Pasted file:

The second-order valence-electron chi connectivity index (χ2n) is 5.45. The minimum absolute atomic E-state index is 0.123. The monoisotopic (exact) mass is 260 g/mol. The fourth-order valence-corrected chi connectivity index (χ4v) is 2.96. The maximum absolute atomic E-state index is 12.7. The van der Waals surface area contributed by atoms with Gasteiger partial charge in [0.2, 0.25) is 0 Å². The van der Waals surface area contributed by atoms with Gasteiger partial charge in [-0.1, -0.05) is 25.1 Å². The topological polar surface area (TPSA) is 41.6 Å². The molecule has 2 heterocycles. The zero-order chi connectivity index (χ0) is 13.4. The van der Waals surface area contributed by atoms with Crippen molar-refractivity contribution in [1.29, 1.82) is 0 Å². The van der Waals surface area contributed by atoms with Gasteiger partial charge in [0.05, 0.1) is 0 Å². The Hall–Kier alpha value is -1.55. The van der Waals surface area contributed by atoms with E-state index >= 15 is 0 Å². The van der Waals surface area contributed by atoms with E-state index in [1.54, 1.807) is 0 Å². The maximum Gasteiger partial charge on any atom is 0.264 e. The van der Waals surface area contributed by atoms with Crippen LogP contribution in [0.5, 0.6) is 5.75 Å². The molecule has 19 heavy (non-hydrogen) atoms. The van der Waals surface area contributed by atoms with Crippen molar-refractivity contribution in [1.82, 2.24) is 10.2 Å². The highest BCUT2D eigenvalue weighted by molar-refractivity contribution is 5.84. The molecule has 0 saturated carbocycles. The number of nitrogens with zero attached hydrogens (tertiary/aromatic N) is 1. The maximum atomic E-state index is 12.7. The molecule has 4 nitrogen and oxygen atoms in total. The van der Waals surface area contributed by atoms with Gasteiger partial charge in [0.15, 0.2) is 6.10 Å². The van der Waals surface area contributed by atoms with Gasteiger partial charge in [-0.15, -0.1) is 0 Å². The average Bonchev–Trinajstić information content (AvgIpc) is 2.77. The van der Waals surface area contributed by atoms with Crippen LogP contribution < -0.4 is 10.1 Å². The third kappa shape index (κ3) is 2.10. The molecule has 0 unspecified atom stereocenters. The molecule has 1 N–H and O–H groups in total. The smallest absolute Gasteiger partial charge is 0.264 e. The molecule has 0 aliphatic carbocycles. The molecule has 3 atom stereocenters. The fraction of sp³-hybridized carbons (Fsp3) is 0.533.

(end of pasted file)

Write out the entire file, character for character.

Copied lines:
The second-order valence-electron chi connectivity index (χ2n) is 5.45. The minimum absolute atomic E-state index is 0.123. The monoisotopic (exact) mass is 260 g/mol. The fourth-order valence-corrected chi connectivity index (χ4v) is 2.96. The maximum absolute atomic E-state index is 12.7. The van der Waals surface area contributed by atoms with Gasteiger partial charge in [0.2, 0.25) is 0 Å². The van der Waals surface area contributed by atoms with Gasteiger partial charge in [-0.1, -0.05) is 25.1 Å². The topological polar surface area (TPSA) is 41.6 Å². The molecule has 2 heterocycles. The zero-order chi connectivity index (χ0) is 13.4. The van der Waals surface area contributed by atoms with Crippen molar-refractivity contribution in [1.29, 1.82) is 0 Å². The van der Waals surface area contributed by atoms with Gasteiger partial charge in [0.05, 0.1) is 0 Å². The Hall–Kier alpha value is -1.55. The van der Waals surface area contributed by atoms with E-state index >= 15 is 0 Å². The van der Waals surface area contributed by atoms with E-state index in [1.54, 1.807) is 0 Å². The maximum Gasteiger partial charge on any atom is 0.264 e. The van der Waals surface area contributed by atoms with Crippen LogP contribution in [0.5, 0.6) is 5.75 Å². The molecule has 19 heavy (non-hydrogen) atoms. The van der Waals surface area contributed by atoms with Crippen molar-refractivity contribution in [1.82, 2.24) is 10.2 Å². The highest BCUT2D eigenvalue weighted by molar-refractivity contribution is 5.84. The molecule has 0 saturated carbocycles. The number of nitrogens with zero attached hydrogens (tertiary/aromatic N) is 1. The maximum atomic E-state index is 12.7. The molecule has 4 nitrogen and oxygen atoms in total. The van der Waals surface area contributed by atoms with Gasteiger partial charge in [0.15, 0.2) is 6.10 Å². The van der Waals surface area contributed by atoms with Gasteiger partial charge in [-0.15, -0.1) is 0 Å². The average Bonchev–Trinajstić information content (AvgIpc) is 2.77. The van der Waals surface area contributed by atoms with Crippen LogP contribution < -0.4 is 10.1 Å². The third kappa shape index (κ3) is 2.10. The molecule has 0 unspecified atom stereocenters. The molecule has 1 N–H and O–H groups in total. The smallest absolute Gasteiger partial charge is 0.264 e. The molecule has 0 aliphatic carbocycles. The molecule has 3 atom stereocenters. The fraction of sp³-hybridized carbons (Fsp3) is 0.533.